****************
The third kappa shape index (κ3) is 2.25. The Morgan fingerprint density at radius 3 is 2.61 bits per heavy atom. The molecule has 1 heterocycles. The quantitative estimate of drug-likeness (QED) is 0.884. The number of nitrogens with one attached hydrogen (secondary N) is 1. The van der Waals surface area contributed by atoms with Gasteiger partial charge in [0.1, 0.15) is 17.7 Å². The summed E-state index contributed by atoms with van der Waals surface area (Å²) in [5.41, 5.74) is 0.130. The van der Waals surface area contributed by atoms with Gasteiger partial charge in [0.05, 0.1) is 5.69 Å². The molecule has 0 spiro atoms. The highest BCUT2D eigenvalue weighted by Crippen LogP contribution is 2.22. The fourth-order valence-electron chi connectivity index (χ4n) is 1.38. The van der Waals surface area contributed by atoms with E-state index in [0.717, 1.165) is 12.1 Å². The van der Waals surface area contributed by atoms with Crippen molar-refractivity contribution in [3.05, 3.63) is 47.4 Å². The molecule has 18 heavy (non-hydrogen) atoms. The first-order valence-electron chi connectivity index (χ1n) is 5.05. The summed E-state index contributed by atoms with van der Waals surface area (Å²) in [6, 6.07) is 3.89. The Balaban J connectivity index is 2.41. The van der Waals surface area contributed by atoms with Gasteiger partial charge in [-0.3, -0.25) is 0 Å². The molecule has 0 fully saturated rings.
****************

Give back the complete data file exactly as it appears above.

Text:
The third kappa shape index (κ3) is 2.25. The Morgan fingerprint density at radius 3 is 2.61 bits per heavy atom. The molecule has 1 heterocycles. The quantitative estimate of drug-likeness (QED) is 0.884. The number of nitrogens with one attached hydrogen (secondary N) is 1. The van der Waals surface area contributed by atoms with Gasteiger partial charge in [0.1, 0.15) is 17.7 Å². The summed E-state index contributed by atoms with van der Waals surface area (Å²) in [5.41, 5.74) is 0.130. The van der Waals surface area contributed by atoms with Gasteiger partial charge in [0.05, 0.1) is 5.69 Å². The molecule has 0 spiro atoms. The highest BCUT2D eigenvalue weighted by Crippen LogP contribution is 2.22. The fourth-order valence-electron chi connectivity index (χ4n) is 1.38. The van der Waals surface area contributed by atoms with E-state index in [0.717, 1.165) is 12.1 Å². The van der Waals surface area contributed by atoms with Crippen molar-refractivity contribution in [3.05, 3.63) is 47.4 Å². The molecule has 18 heavy (non-hydrogen) atoms. The first-order valence-electron chi connectivity index (χ1n) is 5.05. The summed E-state index contributed by atoms with van der Waals surface area (Å²) in [6, 6.07) is 3.89. The Balaban J connectivity index is 2.41. The van der Waals surface area contributed by atoms with Gasteiger partial charge in [-0.3, -0.25) is 0 Å². The molecule has 0 fully saturated rings.